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Products > Adiantum capillus-veneris 'Banksianum'
Adiantum capillus-veneris 'Banksianum' - Maidenhair Fern

Habit and Cultural Information
Category: Fern
Family: Pteridaceae (~Polypodiaceae)
Origin: North America
Evergreen: Yes
Flower Color: Insignificant
Bloomtime: Not Significant
Height: 1-2 feet
Width: 1-2 feet
Exposure: Shade
Irrigation (H2O Info): Medium Water Needs
Winter Hardiness: 20-25 F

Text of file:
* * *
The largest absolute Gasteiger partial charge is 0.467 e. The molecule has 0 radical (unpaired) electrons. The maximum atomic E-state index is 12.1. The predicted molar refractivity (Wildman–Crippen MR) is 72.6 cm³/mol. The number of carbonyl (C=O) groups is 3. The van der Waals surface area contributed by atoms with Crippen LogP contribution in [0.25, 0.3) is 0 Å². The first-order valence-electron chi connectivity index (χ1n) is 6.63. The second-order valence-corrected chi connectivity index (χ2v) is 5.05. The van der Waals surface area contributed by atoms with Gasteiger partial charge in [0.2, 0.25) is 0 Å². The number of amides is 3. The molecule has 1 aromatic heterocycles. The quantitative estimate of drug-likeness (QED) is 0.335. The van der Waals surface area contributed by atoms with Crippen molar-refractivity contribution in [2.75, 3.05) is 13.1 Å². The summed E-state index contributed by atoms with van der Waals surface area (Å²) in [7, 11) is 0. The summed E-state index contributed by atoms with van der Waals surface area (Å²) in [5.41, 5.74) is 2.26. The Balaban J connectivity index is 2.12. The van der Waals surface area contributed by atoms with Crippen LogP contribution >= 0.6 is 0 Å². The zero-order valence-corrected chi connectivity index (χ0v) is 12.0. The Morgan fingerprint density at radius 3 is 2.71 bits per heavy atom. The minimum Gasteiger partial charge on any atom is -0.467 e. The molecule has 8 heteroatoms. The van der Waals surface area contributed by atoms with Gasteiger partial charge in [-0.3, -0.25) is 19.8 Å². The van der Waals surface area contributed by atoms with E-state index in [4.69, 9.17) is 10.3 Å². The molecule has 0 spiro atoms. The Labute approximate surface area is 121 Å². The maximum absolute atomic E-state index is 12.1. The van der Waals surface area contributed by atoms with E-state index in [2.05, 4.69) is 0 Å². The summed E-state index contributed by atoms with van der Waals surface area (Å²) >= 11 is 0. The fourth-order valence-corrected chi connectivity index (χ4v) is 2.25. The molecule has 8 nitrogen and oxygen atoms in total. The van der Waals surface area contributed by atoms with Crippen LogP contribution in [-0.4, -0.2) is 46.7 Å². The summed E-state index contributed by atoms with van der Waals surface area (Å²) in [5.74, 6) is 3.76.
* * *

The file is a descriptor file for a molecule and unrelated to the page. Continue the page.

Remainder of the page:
Adiantum capillus-veneris 'Banksianum' (Maidenhair Fern) - This graceful fern reaches to about 18 inches tall with fronds that divide three times to display bright green oval-shaped leaflets on the black leaf stems. It performs best in morning sun or bright shade with regular water although it can tolerate infrequent irrigation in cool coastal gardens and is hardy and evergreen to about 20 degrees F but will rebound after a frost sets it back so can be used in colder areas as well. The name Adiantum comes from the Greek word 'adiantos' meaning unwettable (from 'a' meaning "not" and 'diantos' meaning "wettable") because the fronds shed water. The specific epithet capillus-veneris comes from 'capillus' meaning "hair" and 'veneris' the generative form of Venus, the goddess of love so named for its beautiful fronds and supplying the plant with one of its common names, Venus Hair Fern and the species is also often called Southern Maidenhair. The variety 'Banksianum' (also known as Mairisii) is hardier with thicker rhizomes with more upright and sparingly branched fronds with broadly triangular leaflets. This plant is thought to have originated at the Mairis & Company Nursery in England in the 1800's and though possibly be a hybrid between Adiantum capillus-veneris and A. aethiopicum, it is noted to come true from spores so is a stabilized clone. We grew this plant since 1982 from a collection made from a Goleta Valley garden and offered it as Adiantum capillus-veneris until it was identified as being this cultivar by fern specialist, the late Barbara Joe Hoshizakii. As with other Mainden hair ferns this plant is not attractive browse for deer and is relatively fairly drought-tolerant and, if necessary, can recede in a summer dormancy to return when moisture is available.  The information on this page is based on our research conducted in our nursery library, from online sources, as well as from observations made of this plant as it grows in our nursery containers, in the nursery's garden and in other gardens where we have observed it. We will also incorporate comments received from others and welcome getting feedback of any kind from those who have additional information, particularly if this information is contrary to what we have written or includes additional cultural tips that would aid others in growing  Adiantum cap. 'Banksianum'.